Software Development

Deploying WildFly Swarm Applications To Heroku

WildFly Swarm applications can be deployed to Heroku, simply by adding a few files to the deployment. In this post, I’ll show the changes that are needed to be made to a WildFly Swarm application and how to then deploy the application to Heroku. I’ll show how to deploy my Fruits example WildFly Swarm application to Heroku. The source for this application can be cloned from GitHub at

Creating a Heroku Application

Assuming that you’ve got the Heroku Toolbelt installed, creating a Heroku application is a matter of opening a command prompt/terminal in the root of a WildFly Swarm project (for this example, a Maven project), and executing the heroku create command.

$>heroku create Creating app... done, stack is cedar-14 |

This creates a Heroku application, adding a git remote, heroku, ready for deploying your application.

Defining the Java Runtime

Heroku can automatically determine that your application is Java based, but needs to be told which version of Java to run. To define this, create a file called in the root of the project containing a single line indicating the version of Java required.


How To Execute The Application

Heroku uses a Procfile to determine how your application should be exeuted. This file should also be located in the root of your project. To run a web application, we need to tell Heroku to run a Web Dyno. We also need to tell it what command to run and what port to run on.

In Heroku, the port that applications must listen on is defined by the $PORT environment variable. A default WildFly Swarm application runs on port 8080, but this can be changed by adding the swarm.http.port environment variable. To execute a WildFly Swarm application, the Procfile should look something like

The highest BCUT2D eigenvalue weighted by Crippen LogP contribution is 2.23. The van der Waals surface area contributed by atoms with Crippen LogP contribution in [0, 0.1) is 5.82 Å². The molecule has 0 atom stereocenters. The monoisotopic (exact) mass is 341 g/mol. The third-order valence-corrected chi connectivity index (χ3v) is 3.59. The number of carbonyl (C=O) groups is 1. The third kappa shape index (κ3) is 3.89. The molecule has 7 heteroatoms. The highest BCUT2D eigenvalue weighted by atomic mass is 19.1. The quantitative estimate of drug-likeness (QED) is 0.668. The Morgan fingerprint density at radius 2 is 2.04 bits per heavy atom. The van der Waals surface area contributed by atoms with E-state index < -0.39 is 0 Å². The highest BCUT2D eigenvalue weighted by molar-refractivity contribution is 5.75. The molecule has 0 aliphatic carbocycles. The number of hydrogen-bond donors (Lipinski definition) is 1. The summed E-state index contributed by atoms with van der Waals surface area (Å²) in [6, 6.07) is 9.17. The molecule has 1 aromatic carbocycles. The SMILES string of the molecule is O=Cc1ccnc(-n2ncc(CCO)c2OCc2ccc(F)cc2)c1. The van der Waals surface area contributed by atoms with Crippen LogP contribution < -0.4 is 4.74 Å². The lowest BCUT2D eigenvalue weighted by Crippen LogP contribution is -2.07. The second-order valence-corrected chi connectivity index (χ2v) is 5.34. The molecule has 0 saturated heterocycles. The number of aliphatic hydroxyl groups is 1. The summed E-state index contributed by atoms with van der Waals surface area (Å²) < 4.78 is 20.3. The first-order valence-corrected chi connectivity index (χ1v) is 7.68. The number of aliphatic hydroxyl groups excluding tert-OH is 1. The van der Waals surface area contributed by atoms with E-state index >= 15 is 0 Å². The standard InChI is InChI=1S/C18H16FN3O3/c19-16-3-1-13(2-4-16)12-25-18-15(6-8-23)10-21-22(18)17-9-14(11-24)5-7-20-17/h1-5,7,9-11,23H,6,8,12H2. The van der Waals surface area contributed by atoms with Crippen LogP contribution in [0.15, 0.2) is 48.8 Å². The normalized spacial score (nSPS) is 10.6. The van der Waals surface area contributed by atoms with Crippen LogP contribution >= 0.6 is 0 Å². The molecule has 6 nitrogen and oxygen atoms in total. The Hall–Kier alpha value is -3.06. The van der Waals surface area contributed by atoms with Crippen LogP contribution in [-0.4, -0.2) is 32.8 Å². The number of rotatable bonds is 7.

web:    java -Dswarm.http.port=$PORT -jar target/swarm-rs-1.0-SNAPSHOT-swarm.jar

Since we’re running a WildFly Swarm “fat” Jar, there are no additional class path entries required – all that is needed is the name of the Jar file containing the application, swarm-rs-1.0-SNAPSHOT-swarm.jar in this example.

Deploying The Application

That’s all that is required to get going with Heroku and WildFly Swarm. You can see that we’ve made no changes to the application itself other than adding a file to determine which Java runtime to use, and a Procfile to define how to start the application.

To deploy the application on Heroku, ensure these files are added and committed to the local Git repository and then push the changes to Heroku.

$>git push heroku master remote:        [INFO] ------------------------------------------------------------------------ remote:        [INFO] BUILD SUCCESS remote:        [INFO] ------------------------------------------------------------------------ remote:        [INFO] Total time: 01:14 min remote:        [INFO] Finished at: 2016-02-07T21:49:57+00:00 remote:        [INFO] Final Memory: 36M/389M remote:        [INFO] ------------------------------------------------------------------------ remote: -----> Discovering process types remote:        Procfile declares types -> web remote: remote: -----> Compressing... remote:        Done: 96.9M remote: -----> Launching... remote:        Released v4 remote: deployed to Heroku remote: remote: Verifying deploy.... done. To  * [new branch]      master -> master

To verify that the application works, browse to the /api/fruit Url of the application. The Url of the application is displayed on the console after pushing to Heroku.


I’ve given an overview of how to deploy WildFly Swarm applications to Heroku. Hopefully you’ll agree that this is a straightfoward process that allows you to be quickly up and running on Heroku.

David Salter

David is a software developer who has been developing software professionally since 1991. He started programming in Java way back with Java 1.0 developing desktop applications and applets. Since 2001 he has been developing enterprise and web applications using both Java standards and open source solutions. David is the author of "NetBeans IDE 8 Cookbook", "Building SOA-Based Composite Applications using NetBeans 6" and "Seam 2.x Web Development”.
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